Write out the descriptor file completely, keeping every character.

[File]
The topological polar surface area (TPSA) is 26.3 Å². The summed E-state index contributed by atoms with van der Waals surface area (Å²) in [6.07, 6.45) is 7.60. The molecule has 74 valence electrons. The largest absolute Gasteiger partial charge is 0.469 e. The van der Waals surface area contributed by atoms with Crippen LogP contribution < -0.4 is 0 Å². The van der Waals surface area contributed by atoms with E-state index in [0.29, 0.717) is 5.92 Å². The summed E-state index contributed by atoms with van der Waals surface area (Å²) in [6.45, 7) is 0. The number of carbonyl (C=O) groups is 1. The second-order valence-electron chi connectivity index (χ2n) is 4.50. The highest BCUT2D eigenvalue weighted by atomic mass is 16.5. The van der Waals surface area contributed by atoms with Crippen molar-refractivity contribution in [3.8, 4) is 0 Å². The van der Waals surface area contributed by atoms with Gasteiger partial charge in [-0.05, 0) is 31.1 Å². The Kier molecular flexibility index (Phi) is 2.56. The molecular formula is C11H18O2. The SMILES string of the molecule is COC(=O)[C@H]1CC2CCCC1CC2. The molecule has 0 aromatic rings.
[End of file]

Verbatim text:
The topological polar surface area (TPSA) is 26.3 Å². The summed E-state index contributed by atoms with van der Waals surface area (Å²) in [6.07, 6.45) is 7.60. The molecule has 74 valence electrons. The largest absolute Gasteiger partial charge is 0.469 e. The van der Waals surface area contributed by atoms with Crippen LogP contribution < -0.4 is 0 Å². The van der Waals surface area contributed by atoms with E-state index in [0.29, 0.717) is 5.92 Å². The summed E-state index contributed by atoms with van der Waals surface area (Å²) in [6.45, 7) is 0. The number of carbonyl (C=O) groups is 1. The second-order valence-electron chi connectivity index (χ2n) is 4.50. The highest BCUT2D eigenvalue weighted by atomic mass is 16.5. The van der Waals surface area contributed by atoms with Crippen molar-refractivity contribution in [3.8, 4) is 0 Å². The van der Waals surface area contributed by atoms with Gasteiger partial charge in [-0.05, 0) is 31.1 Å². The Kier molecular flexibility index (Phi) is 2.56. The molecular formula is C11H18O2. The SMILES string of the molecule is COC(=O)[C@H]1CC2CCCC1CC2. The molecule has 0 aromatic rings.